Imported food and pharmaceutical products must show the above information in Korean on the original retail packaging. Labels can be either printed or applied via adhesive stickers, provided they are in place prior to customs clearance.
Labelling of genetically modified organisms (GMOs) is required for genetically modified agricultural products and processed foods which contain soybean, corn, cottonseed, rapeseed, sugar beet (or its sprouts) as main ingredients; which is defined as up to the fifth largest ingredient in the products contents.
More information on the ROK food labelling regulation can be found on the Ministry of Food and Drug Safety (in English).
Pro-forma invoices may be required in order for importers to conveniently open a letter of credit.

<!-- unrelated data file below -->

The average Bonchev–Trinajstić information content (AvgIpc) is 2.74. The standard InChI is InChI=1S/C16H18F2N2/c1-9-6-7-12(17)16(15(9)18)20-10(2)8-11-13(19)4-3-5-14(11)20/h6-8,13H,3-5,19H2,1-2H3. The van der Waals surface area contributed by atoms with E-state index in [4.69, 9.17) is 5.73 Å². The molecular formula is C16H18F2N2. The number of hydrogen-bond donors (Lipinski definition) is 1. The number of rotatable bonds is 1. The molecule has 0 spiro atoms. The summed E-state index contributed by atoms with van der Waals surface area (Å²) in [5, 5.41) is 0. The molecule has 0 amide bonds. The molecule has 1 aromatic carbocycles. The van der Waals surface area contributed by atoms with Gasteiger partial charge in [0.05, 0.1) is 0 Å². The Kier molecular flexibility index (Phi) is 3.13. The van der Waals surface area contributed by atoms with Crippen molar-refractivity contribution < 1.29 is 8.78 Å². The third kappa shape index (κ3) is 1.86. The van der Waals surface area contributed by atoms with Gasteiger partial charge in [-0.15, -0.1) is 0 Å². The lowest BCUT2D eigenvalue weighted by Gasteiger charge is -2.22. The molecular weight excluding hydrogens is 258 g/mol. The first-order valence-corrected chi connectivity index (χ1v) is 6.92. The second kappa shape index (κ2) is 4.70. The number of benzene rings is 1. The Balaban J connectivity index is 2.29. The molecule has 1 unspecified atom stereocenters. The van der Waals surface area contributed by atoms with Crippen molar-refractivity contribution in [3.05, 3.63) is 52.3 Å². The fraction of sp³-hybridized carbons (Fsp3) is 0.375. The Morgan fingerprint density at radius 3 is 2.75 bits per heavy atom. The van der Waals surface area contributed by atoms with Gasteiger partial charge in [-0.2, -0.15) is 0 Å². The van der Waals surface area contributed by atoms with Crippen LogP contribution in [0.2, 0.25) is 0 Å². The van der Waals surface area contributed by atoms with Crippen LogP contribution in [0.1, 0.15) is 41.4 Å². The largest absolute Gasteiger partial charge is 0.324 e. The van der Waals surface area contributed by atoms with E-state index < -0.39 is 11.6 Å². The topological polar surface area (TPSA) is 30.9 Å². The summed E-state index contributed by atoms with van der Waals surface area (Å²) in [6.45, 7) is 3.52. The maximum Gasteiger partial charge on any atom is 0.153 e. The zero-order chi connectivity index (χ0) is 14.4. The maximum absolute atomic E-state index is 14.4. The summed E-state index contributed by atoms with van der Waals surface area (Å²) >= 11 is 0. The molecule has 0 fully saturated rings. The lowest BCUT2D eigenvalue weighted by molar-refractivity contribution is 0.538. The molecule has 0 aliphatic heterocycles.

No special forms are prescribed in the ROK, however, standardised forms are widely used by importers. Commercial invoices may be printed on a company’s letterhead, but it must be issued and signed by the seller and show the unit cost of each article and if necessary other costs. These invoices should also be sent under separate cover to the consignee.
Bill of lading/Airway bill
These bills should be made out to the Order of L/C Opening Bank. The bills could be required to bear the name and address of the consignee.
A minimum of two copies of the packing list is required; one copy to be included in the relative package and one copy to be sent to the negotiating bank. It must also contain a full description of the contents of the shipment.
Certificate of origin